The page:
As an entrepreneur, your commitment to your business's purpose fuels your hard work. It often can be contagious to those who work with you. When you and your employees are in sync commitment-wise, great things are possible.

There is, however, a downside to high-commitment levels if they're not kept in check. This downside is commitment fatigue.

What is Commitment Fatigue?

Commitment fatigue is when you grow physically and mentally exhausted from the pursuit of an important cause--your work. The triggers are working long hours, consistently choosing work over enjoying personal time, and a growing resentment of work's interference with meaningful downtime.

Tony Schwartz, author, president and CEO of the Energy Project, calls commitment fatigue, compassion fatigue. Schwartz defines it as consistently prioritizing a company's cause over self-care.

As a business owner, your high performance is vital, as it is for those who work with you. Both are necessary in order to scale your business and sustain growth.

Commitment fatigue interferes with this and depletes your focus on and interest in high performance and growth.

Symptoms of Commitment Fatigue

How do you spot commitment fatigue? There are two types of symptoms--personal and business related. Let's look at the personal symptoms first.

  • Good stress (eustress) is replaced by distress, undermining your performance
  • Enthusiasm and focus for your company's cause is replaced by burnout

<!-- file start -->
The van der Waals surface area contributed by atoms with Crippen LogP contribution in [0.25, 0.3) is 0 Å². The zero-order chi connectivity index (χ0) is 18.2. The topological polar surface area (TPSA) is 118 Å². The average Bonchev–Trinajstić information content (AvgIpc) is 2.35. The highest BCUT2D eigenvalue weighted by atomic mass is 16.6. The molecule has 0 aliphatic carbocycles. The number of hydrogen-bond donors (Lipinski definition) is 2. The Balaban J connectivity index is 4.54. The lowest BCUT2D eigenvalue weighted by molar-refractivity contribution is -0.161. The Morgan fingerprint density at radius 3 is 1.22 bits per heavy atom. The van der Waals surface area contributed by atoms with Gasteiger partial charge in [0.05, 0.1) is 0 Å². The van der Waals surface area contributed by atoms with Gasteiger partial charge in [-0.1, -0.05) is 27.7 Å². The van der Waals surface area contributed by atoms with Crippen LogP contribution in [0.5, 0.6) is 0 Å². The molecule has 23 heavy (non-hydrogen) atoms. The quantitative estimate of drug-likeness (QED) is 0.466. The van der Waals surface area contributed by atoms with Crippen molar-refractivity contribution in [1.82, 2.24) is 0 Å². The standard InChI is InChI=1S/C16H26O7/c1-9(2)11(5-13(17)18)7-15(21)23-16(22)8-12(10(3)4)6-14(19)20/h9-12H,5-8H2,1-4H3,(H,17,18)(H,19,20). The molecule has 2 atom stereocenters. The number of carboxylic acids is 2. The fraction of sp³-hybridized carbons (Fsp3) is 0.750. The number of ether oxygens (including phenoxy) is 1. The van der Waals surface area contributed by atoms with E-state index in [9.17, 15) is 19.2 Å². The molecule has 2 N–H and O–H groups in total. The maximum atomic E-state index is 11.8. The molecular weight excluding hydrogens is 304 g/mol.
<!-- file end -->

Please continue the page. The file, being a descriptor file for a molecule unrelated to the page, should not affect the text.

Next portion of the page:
• Work quality suffers
  • Results from your work become mediocre
  • Personal dissatisfaction with yourself, with the company begin to settle in
  • Relationships suffer
  • General sense of not caring about things once important

Commitment fatigue doesn't only influence you. It also undermines the business.

  • Employee morale weakens
  • Workplace negativity emerges
  • Workplace drama increases
  • Values alignment dissipates
  • Employee engagement suffers

How to Respond to Commitment Fatigue

As Schwartz points out, self-care is vital to your performance. It's your first line of defense. There is no other place to start to overturn commitment fatigue's influences. To combat the effects of it, you can't look outside yourself to overcome it. Commitment fatigue settles in when you don't prioritize self-care.

So, to replenish your zeal for your company's purpose and to benefit from high performance, consider these actions:

  • Stop checking email after a certain hour
  • Stop working after a certain hour
  • Read non-business related books. Fiction is your friend.
  • Plan time with family and friends
  • Go for walks
  • Go to the gym
  • Meditate/practice mindfulness
  • Eat clean foods
  • Reduce your alcohol consumption
  • Fill the time you're not working doing good--volunteer
  • Learn a new skill that's not work related, painting or cooking, for example

The underlying theme to the list above is to recover from work. Give yourself a mental and emotional break from the demands of running a business. Model work recovery practices for your employees. Show them that it's important to have a life outside of work.

One of my favorite entrepreneurial companies, BambooHR, implemented an anti-workaholic policy. The policy advocates for employees to have a healthy integration of their work and personal lives. It's not about balance, but fulfillment. The founders believe that if they (and their employees) don't have downtime, the work quality and enthusiasm for work diminishes.

You know how demanding it is to run a business. It will always want more from you. How you give "more" doesn't have to mean repeatedly working long hours. It does mean satisfying your professional and personal aspirations and goals, and not necessarily in equal amounts. Commitment fatigue will test your limits. Don't let it rob you of the passion that inspired you to build something for the world . . . and your customers.